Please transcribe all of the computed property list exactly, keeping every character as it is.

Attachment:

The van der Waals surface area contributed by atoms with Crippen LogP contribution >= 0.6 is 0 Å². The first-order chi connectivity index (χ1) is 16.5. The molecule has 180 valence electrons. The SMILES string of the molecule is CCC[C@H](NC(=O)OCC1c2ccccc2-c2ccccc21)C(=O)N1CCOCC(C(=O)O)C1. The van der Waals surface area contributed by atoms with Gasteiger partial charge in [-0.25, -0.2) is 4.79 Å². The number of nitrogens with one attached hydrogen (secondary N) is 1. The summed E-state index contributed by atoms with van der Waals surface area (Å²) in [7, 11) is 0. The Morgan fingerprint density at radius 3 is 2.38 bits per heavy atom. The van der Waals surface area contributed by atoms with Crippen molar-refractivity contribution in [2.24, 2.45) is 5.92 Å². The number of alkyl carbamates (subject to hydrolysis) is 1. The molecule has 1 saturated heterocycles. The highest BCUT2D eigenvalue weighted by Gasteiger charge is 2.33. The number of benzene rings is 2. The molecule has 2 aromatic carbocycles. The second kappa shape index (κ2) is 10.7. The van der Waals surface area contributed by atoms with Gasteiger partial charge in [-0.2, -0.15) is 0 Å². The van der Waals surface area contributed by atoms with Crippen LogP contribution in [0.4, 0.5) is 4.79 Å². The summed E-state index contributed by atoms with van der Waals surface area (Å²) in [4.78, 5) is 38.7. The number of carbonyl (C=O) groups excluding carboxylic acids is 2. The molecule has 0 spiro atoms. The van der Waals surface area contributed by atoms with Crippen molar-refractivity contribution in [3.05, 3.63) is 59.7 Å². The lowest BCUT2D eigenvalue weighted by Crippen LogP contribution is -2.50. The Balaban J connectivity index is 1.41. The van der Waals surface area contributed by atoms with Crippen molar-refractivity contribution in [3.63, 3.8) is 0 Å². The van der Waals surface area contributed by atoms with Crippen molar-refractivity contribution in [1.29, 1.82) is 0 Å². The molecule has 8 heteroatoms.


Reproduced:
The van der Waals surface area contributed by atoms with Crippen LogP contribution >= 0.6 is 0 Å². The first-order chi connectivity index (χ1) is 16.5. The molecule has 180 valence electrons. The SMILES string of the molecule is CCC[C@H](NC(=O)OCC1c2ccccc2-c2ccccc21)C(=O)N1CCOCC(C(=O)O)C1. The van der Waals surface area contributed by atoms with Gasteiger partial charge in [-0.25, -0.2) is 4.79 Å². The number of nitrogens with one attached hydrogen (secondary N) is 1. The summed E-state index contributed by atoms with van der Waals surface area (Å²) in [7, 11) is 0. The Morgan fingerprint density at radius 3 is 2.38 bits per heavy atom. The van der Waals surface area contributed by atoms with Crippen molar-refractivity contribution in [2.24, 2.45) is 5.92 Å². The number of alkyl carbamates (subject to hydrolysis) is 1. The molecule has 1 saturated heterocycles. The highest BCUT2D eigenvalue weighted by Gasteiger charge is 2.33. The number of benzene rings is 2. The molecule has 2 aromatic carbocycles. The second kappa shape index (κ2) is 10.7. The van der Waals surface area contributed by atoms with Gasteiger partial charge in [-0.2, -0.15) is 0 Å². The van der Waals surface area contributed by atoms with Crippen LogP contribution in [0.4, 0.5) is 4.79 Å². The summed E-state index contributed by atoms with van der Waals surface area (Å²) in [4.78, 5) is 38.7. The number of carbonyl (C=O) groups excluding carboxylic acids is 2. The molecule has 0 spiro atoms. The van der Waals surface area contributed by atoms with Crippen molar-refractivity contribution in [3.05, 3.63) is 59.7 Å². The lowest BCUT2D eigenvalue weighted by Crippen LogP contribution is -2.50. The Balaban J connectivity index is 1.41. The van der Waals surface area contributed by atoms with Crippen molar-refractivity contribution in [3.63, 3.8) is 0 Å². The van der Waals surface area contributed by atoms with Crippen molar-refractivity contribution in [1.29, 1.82) is 0 Å². The molecule has 8 heteroatoms.